Qatar was previously one of the poorest areas in Arabia. The business sector included pearl diving, fishing and some nomadic food. With the extraction of the country’s petroleum deposits after World War II, and the country’s independence in 1971, Qatar has become one of the world’s richest countries. Modernization took place especially from the 1970s, with significant investments both in infrastructure and service industry and in industrialization – primarily related to oil and gas extraction. Qatar has a relatively modest production of crude oil, but possesses the world’s third largest known natural gas reserves, after Russia and Iran.
Qatar has scarce natural resources except for oil and gas, and only a small part of the land is suitable for agriculture; Lack of water is another limitation for agriculture. The development of the country’s economy has to a large extent been based on cooperation with foreign capital and technology, as well as foreign labor in all areas. At the beginning of the 2000s, approx. 85 percent of the total number of employees of foreign origin. Based on revenues from oil exports, Qatar has invested heavily in modernizing society in all areas, and the population is enjoying a high standard of living. Due to lower oil prices in parts of the 1980s, infrastructure and industrial development slowed somewhat, and the country incurred considerable foreign debt, but the modernization process, including efforts to make itself less dependent on the petroleum sector, accelerated again in the 1990s. The economic significance of the petroleum sector has therefore, relatively speaking, become somewhat less. In 2005, oil and gas accounted for just over 60 percent gross national income (GNI), approx. 85 percent of export earnings and approx. 70 percent of the state’s revenue. Like other countries in the Arabian Peninsula, Qatar has also focused on tourism development.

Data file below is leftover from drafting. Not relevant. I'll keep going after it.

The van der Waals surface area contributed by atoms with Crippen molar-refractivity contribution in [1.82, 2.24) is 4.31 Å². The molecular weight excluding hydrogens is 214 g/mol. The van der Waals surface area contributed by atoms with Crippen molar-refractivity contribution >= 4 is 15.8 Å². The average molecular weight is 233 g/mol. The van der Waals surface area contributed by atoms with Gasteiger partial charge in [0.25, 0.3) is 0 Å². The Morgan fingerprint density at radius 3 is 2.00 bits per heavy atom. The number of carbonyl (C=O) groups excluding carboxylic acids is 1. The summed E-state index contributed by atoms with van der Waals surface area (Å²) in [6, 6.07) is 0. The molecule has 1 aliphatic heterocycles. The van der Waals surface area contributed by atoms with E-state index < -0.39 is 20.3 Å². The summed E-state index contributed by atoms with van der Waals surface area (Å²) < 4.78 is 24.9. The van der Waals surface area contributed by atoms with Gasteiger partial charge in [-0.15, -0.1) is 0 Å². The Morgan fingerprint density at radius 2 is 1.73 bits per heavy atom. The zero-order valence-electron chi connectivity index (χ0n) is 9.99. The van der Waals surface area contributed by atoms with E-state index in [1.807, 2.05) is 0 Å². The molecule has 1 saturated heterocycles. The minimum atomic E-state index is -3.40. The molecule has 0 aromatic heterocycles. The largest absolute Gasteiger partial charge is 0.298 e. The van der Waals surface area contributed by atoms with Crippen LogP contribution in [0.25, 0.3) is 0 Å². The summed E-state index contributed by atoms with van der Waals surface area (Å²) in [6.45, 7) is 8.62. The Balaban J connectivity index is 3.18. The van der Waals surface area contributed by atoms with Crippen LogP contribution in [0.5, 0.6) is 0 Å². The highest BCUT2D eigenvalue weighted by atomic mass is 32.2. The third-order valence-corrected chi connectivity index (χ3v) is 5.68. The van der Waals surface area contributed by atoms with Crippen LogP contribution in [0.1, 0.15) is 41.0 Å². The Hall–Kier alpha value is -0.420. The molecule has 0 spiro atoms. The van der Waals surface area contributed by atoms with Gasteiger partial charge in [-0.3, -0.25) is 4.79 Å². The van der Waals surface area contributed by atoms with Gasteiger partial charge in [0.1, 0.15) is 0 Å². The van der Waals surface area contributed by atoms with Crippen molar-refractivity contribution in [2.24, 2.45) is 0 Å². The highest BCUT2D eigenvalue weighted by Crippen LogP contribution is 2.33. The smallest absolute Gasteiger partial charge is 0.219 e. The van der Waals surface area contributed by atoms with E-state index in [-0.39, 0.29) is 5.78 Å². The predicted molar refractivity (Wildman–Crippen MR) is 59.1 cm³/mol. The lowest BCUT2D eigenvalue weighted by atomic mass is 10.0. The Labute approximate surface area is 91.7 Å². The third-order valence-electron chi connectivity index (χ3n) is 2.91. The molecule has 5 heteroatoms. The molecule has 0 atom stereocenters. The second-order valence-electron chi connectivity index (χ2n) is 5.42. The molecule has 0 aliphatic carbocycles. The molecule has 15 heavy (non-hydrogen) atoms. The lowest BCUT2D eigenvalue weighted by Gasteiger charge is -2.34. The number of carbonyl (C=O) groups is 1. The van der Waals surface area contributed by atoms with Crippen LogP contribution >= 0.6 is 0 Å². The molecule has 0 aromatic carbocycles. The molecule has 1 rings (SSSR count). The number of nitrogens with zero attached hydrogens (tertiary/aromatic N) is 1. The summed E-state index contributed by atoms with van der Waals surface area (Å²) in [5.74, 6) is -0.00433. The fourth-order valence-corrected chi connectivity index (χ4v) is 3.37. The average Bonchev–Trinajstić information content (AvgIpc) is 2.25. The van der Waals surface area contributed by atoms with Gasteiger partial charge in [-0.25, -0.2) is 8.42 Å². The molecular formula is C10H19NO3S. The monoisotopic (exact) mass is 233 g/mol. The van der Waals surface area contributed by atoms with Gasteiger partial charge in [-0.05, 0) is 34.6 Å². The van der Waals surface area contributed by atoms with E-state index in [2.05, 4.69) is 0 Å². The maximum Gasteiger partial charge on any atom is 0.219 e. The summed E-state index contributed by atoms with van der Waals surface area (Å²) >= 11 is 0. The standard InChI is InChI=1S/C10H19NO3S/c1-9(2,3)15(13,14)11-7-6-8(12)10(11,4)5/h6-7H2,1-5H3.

Qatar’s land area consists mainly of desert and is little suitable for agriculture, which accounts for less than 1% of GNI. Agriculture is based on artificial irrigation and some vegetables, grains, dates and fruits are grown. There is also some livestock farming, including cattle, camels, sheep, goats and poultry, but the country is heavily dependent on food imports. There is some fishing, mainly for shrimp.
Qatar has a significant industrial sector, which is essentially developed in connection with and based on energy from the country’s oil and gas resources. The industrialization strategy initially consisted of establishing businesses in the extension of oil and gas extraction, and then by developing a somewhat wider complex industrial base. The country’s hydrocarbon deposits have formed the basis for the development of several large companies in the chemical industry, in particular refining of oil, conversion of natural gas to liquid gas (LNG), as well as the production of mineral fertilizers, aluminum and steel. The oil refinery at Umm Said was upgraded in 2002 to a capacity of 137,000 barrels per day. The world’s largest LNG plant was opened at Ras Laffan in 2004, with a capacity of 4.7 million tonnes per year. Other industries include bant other cement production. Umm Said is Qatar’s industrial hub.